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ESR-LOGOS REIT’s Chui: Logistics assets are not an alternative asset class

Toh Ee Ming
Toh Ee Ming • 10 min read
ESR-LOGOS REIT’s Chui: Logistics assets are not an alternative asset class
Chui believes that fundamentally, his team needs to ensure that the right risk-return metric is achieved / Photo: ESR LOGOS REIT
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Managing real estate is all about anticipating evolving trends and needs of the tenants to reconstruct relevant properties. When it comes to REITs, there is an additional and increasingly important element to consider — the state of financial or capital markets.

From an asset level perspective, having to navigate an intricate ecosystem of tenants, regulators and service providers, anticipating where might be the next emerging need and even identifying “sunset industries”, to taking into consideration the state of the financial markets to weigh out and make the most appropriate decisions — it is something that continues to fascinate and keeps it going for Adrian Chui, CEO and executive director of ESR-LOGOS Funds Management, manager of ESR-LOGOS REIT (E-LOG)J91U -

, to this day.

For Chui, qualities like trust, respect and openness to views and criticisms within the E-LOG team are crucial. Armed with the belief that “no one knows everything”, the deal team’s collective view allows Chui to make better-informed and sometimes unpopular decisions. He adds: “What inspires me is to see a deal through to fruition and have each member know that they are and have contributed to the ecosystem, gaining new expertise and knowledge from their peers.”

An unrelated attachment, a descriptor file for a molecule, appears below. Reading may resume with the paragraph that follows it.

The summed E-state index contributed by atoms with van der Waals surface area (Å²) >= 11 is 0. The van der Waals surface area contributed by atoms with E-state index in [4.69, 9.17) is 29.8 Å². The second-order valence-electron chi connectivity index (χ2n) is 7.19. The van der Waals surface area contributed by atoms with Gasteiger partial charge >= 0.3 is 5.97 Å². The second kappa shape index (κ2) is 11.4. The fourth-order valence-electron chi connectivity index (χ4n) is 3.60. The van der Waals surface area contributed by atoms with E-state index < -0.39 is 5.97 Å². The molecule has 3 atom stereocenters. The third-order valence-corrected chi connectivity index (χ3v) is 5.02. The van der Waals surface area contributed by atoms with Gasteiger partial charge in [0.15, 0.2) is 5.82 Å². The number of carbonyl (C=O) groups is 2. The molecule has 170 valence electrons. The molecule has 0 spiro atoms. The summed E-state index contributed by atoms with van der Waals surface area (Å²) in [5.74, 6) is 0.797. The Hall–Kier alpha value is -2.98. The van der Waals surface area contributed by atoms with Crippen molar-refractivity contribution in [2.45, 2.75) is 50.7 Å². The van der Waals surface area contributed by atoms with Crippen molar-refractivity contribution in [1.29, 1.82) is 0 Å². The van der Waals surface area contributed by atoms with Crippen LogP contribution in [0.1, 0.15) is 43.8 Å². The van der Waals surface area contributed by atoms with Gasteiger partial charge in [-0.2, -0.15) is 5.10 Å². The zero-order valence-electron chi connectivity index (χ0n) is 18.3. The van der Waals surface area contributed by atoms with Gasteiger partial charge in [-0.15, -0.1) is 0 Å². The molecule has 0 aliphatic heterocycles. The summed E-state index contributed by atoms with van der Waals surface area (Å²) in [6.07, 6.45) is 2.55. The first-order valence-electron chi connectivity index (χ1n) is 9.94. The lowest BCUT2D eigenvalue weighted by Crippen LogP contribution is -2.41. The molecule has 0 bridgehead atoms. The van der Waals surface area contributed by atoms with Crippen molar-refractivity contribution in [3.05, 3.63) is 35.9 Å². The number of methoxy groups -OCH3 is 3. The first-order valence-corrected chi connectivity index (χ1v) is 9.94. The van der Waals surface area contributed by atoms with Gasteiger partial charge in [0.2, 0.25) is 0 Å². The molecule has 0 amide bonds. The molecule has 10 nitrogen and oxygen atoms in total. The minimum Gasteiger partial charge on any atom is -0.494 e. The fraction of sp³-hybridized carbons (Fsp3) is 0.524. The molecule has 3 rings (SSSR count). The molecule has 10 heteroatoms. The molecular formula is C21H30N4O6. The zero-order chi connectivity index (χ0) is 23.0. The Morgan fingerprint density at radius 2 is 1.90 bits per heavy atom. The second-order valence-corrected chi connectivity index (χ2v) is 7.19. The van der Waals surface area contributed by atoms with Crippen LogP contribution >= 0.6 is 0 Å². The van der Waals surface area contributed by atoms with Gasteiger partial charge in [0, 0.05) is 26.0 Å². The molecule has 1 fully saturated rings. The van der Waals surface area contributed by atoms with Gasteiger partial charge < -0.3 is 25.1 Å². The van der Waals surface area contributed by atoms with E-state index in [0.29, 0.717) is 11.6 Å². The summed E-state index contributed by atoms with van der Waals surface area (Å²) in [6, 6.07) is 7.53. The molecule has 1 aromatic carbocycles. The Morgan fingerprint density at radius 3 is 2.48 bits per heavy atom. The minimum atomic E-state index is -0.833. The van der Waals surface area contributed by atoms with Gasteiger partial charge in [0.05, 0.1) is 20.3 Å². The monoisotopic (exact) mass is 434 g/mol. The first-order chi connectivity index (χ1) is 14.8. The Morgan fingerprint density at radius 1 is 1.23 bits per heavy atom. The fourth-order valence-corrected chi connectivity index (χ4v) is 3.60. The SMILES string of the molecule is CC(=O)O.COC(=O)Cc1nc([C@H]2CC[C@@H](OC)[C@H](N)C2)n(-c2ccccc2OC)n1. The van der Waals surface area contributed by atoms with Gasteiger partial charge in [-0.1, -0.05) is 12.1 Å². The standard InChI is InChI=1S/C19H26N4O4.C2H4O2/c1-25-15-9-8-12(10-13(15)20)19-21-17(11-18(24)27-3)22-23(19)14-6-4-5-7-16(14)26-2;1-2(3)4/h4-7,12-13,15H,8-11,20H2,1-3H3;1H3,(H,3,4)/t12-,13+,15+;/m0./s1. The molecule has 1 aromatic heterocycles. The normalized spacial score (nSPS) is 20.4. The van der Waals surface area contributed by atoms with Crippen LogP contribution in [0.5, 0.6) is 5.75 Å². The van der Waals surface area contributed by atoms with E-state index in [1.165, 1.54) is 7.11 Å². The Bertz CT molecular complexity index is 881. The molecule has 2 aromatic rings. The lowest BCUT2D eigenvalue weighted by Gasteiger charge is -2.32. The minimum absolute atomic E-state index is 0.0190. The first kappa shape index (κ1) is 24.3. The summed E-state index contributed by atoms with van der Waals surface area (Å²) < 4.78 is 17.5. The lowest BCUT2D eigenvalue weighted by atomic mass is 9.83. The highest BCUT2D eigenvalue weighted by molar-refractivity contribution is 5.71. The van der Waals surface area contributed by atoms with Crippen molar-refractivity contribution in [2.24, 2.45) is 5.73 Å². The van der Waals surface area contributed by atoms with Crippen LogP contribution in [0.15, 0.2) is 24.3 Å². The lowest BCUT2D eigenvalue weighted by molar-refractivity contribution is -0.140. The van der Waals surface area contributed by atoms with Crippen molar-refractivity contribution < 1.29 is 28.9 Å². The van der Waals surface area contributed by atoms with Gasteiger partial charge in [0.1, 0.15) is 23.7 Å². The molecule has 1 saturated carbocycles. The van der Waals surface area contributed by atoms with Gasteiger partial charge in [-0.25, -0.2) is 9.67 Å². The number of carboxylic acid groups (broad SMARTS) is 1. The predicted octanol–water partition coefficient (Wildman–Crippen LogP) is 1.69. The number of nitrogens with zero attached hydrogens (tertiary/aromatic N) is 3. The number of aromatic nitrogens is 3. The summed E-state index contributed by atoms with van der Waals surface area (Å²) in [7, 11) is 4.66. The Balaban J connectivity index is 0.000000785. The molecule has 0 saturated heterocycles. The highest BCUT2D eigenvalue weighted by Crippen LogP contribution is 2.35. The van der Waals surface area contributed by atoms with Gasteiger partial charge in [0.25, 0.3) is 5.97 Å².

Chui’s motivation stems from constantly anticipating trends and identifying opportunities. He also greatly emphasises teamwork to plan, negotiate and execute potential deals and transactions. By doing so, his team enables E-LOG to achieve sustainable growth mid to long-term while achieving the right risk-return metric rather than solely prioritising short-term gains.

“Managing uncertainties and accepting the right level of risks for the return required is always the hardest. With REITs, availability and certainty of funding are of utmost importance because, fundamentally, REITs do not retain any cash — we pay out everything as dividends — so the conditions or state of the financial markets can make or break a REIT if execution strategies are not carefully planned or evaluated”, says Chui.

Identifying potential areas of growth

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Since 2000, Chui has had a front-row seat to witnessing Asia’s real estate market and REIT cycles. In his view, three “paradigm-shifting events” in the last 20 years have shaped Asia’s real estate market today.

One key event was China emerging as a core real estate market and making its mark on international investors — “inevitable” given its mammoth population and economic size.